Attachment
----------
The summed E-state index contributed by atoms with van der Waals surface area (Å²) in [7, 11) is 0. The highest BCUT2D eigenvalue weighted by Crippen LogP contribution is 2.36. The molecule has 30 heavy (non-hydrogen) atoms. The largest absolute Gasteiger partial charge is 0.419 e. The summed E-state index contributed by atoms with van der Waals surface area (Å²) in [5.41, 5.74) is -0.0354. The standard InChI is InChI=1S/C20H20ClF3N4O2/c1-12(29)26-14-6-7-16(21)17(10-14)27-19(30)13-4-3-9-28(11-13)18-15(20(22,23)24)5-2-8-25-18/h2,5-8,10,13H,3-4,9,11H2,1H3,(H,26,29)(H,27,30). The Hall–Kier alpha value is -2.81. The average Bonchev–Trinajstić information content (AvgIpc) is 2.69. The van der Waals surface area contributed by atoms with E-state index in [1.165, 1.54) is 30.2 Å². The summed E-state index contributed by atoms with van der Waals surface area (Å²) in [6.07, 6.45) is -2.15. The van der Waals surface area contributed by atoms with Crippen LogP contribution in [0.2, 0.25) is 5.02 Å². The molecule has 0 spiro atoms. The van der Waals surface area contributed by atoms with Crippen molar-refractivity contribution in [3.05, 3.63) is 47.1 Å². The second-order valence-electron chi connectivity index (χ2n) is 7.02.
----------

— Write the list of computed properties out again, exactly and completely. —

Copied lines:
The summed E-state index contributed by atoms with van der Waals surface area (Å²) in [7, 11) is 0. The highest BCUT2D eigenvalue weighted by Crippen LogP contribution is 2.36. The molecule has 30 heavy (non-hydrogen) atoms. The largest absolute Gasteiger partial charge is 0.419 e. The summed E-state index contributed by atoms with van der Waals surface area (Å²) in [5.41, 5.74) is -0.0354. The standard InChI is InChI=1S/C20H20ClF3N4O2/c1-12(29)26-14-6-7-16(21)17(10-14)27-19(30)13-4-3-9-28(11-13)18-15(20(22,23)24)5-2-8-25-18/h2,5-8,10,13H,3-4,9,11H2,1H3,(H,26,29)(H,27,30). The Hall–Kier alpha value is -2.81. The average Bonchev–Trinajstić information content (AvgIpc) is 2.69. The van der Waals surface area contributed by atoms with E-state index in [1.165, 1.54) is 30.2 Å². The summed E-state index contributed by atoms with van der Waals surface area (Å²) in [6.07, 6.45) is -2.15. The van der Waals surface area contributed by atoms with Crippen LogP contribution in [0.2, 0.25) is 5.02 Å². The molecule has 0 spiro atoms. The van der Waals surface area contributed by atoms with Crippen molar-refractivity contribution in [3.05, 3.63) is 47.1 Å². The second-order valence-electron chi connectivity index (χ2n) is 7.02.